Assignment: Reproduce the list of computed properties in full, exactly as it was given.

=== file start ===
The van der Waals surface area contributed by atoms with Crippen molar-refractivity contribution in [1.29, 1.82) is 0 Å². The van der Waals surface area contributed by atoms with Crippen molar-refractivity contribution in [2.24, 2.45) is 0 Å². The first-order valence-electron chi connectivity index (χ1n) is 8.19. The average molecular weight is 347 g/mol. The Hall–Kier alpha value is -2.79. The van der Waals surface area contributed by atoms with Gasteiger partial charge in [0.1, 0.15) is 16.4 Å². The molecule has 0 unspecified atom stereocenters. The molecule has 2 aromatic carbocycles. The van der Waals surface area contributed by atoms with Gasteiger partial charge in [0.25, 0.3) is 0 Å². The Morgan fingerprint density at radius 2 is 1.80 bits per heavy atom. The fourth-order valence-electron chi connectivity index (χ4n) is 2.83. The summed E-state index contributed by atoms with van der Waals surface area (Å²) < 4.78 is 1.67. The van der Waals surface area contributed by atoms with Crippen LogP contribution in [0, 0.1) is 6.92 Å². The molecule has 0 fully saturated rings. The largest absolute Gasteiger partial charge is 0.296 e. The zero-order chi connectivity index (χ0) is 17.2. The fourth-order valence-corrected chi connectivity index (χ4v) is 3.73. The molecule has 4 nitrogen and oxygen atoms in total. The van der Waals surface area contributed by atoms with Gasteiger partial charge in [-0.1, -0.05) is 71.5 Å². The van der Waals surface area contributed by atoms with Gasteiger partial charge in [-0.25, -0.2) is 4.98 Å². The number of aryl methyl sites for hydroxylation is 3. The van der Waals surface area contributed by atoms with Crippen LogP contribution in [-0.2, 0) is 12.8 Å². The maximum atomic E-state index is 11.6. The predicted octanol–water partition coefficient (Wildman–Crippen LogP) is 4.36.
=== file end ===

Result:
The van der Waals surface area contributed by atoms with Crippen molar-refractivity contribution in [1.29, 1.82) is 0 Å². The van der Waals surface area contributed by atoms with Crippen molar-refractivity contribution in [2.24, 2.45) is 0 Å². The first-order valence-electron chi connectivity index (χ1n) is 8.19. The average molecular weight is 347 g/mol. The Hall–Kier alpha value is -2.79. The van der Waals surface area contributed by atoms with Gasteiger partial charge in [0.1, 0.15) is 16.4 Å². The molecule has 0 unspecified atom stereocenters. The molecule has 2 aromatic carbocycles. The van der Waals surface area contributed by atoms with Gasteiger partial charge in [0.25, 0.3) is 0 Å². The Morgan fingerprint density at radius 2 is 1.80 bits per heavy atom. The fourth-order valence-electron chi connectivity index (χ4n) is 2.83. The summed E-state index contributed by atoms with van der Waals surface area (Å²) < 4.78 is 1.67. The van der Waals surface area contributed by atoms with Crippen LogP contribution in [0, 0.1) is 6.92 Å². The molecule has 0 fully saturated rings. The largest absolute Gasteiger partial charge is 0.296 e. The zero-order chi connectivity index (χ0) is 17.2. The fourth-order valence-corrected chi connectivity index (χ4v) is 3.73. The molecule has 4 nitrogen and oxygen atoms in total. The van der Waals surface area contributed by atoms with Gasteiger partial charge in [-0.1, -0.05) is 71.5 Å². The van der Waals surface area contributed by atoms with Gasteiger partial charge in [-0.25, -0.2) is 4.98 Å². The number of aryl methyl sites for hydroxylation is 3. The van der Waals surface area contributed by atoms with Crippen LogP contribution in [-0.2, 0) is 12.8 Å². The maximum atomic E-state index is 11.6. The predicted octanol–water partition coefficient (Wildman–Crippen LogP) is 4.36.